A new catalyst breaks carbon dioxide into useful chemicals faster, cheaper, and more efficiently than the standard method, reports a team of researchers in this week's issue of PNAS. The discovery could make it possible to economically turn carbon dioxide into fuels.
The University of Connecticut, By Kim Krieger

© Steve Suib | A discovery by a team of researchers could make it more feasible to turn carbon dioxide into fuels.
Carbon dioxide is a stable, abundant gas. In fact, it's a little too abundant, and the extra  dioxide in the atmosphere is changing the planet's climate. Knowing this, many chemists are working on efficient ways to turn carbon dioxide into other useful products. But carbon dioxide's stability makes this tough. It's hard to get the molecule, happy on its own, to react with anything else.
The best existing technique to electrochemically break carbon dioxide into pieces that will chemically react uses a catalyst made of platinum. But platinum is a rare, expensive metal.
Now, a team of researchers led by Yongtao Meng, a former UConn graduate student in the lab of Institute for Materials Science Director Steve Suib and now a researcher at Stanford University, has come up with a better way. They created an  filled with a porous, foamy catalyst made of nickel and iron. Both metals are cheap and abundant. When carbon dioxide gas enters the electrochemical cell, and a voltage is applied, the catalyst helps the carbon dioxide (a carbon atom with two oxygens) break off oxygen to form  (a carbon atom with one oxygen.) The carbon monoxide is very reactive and a useful precursor for making many kinds of chemicals, including plastics and fuels such as gasoline.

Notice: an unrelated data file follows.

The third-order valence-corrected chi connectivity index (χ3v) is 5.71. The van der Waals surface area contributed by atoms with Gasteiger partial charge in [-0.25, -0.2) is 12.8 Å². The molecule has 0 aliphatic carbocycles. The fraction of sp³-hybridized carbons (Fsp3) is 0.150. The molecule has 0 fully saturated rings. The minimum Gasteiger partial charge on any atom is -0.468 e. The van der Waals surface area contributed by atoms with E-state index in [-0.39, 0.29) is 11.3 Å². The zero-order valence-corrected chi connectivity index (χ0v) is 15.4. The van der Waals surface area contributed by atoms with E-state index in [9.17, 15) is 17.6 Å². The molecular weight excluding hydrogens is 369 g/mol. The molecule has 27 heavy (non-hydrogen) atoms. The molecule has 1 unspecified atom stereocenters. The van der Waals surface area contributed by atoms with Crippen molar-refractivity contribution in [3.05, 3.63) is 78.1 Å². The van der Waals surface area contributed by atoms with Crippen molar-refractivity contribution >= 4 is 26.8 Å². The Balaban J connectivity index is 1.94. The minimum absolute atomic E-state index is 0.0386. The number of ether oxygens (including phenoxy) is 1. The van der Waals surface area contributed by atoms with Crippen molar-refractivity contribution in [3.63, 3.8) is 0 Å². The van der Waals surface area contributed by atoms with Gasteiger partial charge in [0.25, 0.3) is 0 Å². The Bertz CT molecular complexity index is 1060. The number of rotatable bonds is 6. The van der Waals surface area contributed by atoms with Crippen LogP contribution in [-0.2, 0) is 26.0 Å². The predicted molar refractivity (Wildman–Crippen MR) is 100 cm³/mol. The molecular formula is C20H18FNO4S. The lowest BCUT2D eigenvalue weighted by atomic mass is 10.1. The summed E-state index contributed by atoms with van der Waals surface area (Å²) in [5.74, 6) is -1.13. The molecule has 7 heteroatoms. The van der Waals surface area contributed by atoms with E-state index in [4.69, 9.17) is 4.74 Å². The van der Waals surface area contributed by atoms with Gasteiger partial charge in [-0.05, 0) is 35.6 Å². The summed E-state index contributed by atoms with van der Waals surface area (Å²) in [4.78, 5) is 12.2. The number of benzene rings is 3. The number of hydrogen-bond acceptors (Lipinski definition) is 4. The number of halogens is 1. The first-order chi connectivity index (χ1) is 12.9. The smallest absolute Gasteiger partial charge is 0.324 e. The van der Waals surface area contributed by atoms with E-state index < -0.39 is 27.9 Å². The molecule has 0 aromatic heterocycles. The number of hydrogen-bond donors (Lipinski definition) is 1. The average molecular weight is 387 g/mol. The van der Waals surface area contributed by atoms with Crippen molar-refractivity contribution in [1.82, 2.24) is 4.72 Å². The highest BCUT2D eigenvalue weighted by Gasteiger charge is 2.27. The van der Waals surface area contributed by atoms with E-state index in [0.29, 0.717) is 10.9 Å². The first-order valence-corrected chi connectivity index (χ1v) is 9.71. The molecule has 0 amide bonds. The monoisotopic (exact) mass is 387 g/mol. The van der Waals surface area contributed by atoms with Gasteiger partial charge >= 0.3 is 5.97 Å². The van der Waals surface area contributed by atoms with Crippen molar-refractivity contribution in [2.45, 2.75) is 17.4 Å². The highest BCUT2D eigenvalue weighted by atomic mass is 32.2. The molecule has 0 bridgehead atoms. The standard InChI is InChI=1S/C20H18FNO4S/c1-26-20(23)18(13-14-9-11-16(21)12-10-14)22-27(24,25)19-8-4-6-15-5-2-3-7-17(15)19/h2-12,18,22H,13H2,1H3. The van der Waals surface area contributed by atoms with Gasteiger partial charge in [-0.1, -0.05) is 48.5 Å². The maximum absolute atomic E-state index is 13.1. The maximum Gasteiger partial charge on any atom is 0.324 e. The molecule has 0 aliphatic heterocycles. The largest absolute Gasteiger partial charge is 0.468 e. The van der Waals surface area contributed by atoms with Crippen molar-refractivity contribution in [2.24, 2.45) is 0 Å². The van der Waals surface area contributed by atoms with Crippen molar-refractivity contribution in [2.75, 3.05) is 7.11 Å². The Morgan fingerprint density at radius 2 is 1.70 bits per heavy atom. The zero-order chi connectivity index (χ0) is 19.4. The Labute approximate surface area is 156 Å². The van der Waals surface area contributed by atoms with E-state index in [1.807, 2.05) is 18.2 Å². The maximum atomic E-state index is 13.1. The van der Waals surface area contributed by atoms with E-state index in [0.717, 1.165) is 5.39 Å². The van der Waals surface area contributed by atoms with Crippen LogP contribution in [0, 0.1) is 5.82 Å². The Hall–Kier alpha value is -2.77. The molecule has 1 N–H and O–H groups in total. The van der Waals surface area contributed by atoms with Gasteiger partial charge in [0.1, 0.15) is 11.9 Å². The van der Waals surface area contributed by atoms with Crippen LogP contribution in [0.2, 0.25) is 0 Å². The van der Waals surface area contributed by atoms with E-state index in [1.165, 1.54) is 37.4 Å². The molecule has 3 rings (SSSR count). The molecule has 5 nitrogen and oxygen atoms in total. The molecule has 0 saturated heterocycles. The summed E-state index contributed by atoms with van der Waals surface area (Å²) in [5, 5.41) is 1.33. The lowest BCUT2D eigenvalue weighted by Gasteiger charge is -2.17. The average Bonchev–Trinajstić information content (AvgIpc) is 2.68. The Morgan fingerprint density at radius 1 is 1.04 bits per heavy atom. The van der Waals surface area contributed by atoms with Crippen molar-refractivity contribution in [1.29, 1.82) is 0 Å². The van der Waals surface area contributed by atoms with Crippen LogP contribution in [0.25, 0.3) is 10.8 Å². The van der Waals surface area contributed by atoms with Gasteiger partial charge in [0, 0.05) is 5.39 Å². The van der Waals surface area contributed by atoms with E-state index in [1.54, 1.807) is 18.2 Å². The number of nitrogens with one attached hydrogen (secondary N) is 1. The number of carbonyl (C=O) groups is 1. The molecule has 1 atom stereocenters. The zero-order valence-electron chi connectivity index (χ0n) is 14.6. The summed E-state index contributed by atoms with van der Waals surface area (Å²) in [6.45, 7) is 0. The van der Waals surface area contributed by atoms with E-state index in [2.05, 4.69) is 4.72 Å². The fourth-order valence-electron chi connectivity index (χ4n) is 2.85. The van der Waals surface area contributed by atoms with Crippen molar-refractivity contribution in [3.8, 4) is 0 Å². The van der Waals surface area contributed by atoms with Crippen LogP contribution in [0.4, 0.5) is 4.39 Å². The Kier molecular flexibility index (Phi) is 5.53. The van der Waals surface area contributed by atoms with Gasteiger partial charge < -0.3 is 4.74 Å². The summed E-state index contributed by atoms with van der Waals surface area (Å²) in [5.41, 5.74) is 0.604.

Not only does the new nickel-iron catalyst work well; it's actually more efficient than the expensive platinum process it could replace. The electrochemical cell using the nickel-iron catalyst gets almost 100% efficiency.
"It's almost unheard of. Typically in a good system, you'll get 90 to 95% efficiency, but it might not be stable, might not work at the same low voltage or might not be cheap," says Suib. This process has all of that.
Suib's lab used scanning  to map cross-sections of the new nickel-iron catalyst, revealing its internal structure. Technically it's a nickel-iron hydroxide carbonate, with a porous structure that allows the carbon  gas to flow through it. Suib's microscopy work showed the  stayed intact and did not degrade from use.
The next step in the process is to see if it can be scaled up, made in bulk, and tested in industrial situations such as power plants that produce large amounts of  as a waste product.

This article was originally published by the University of Connecticut.
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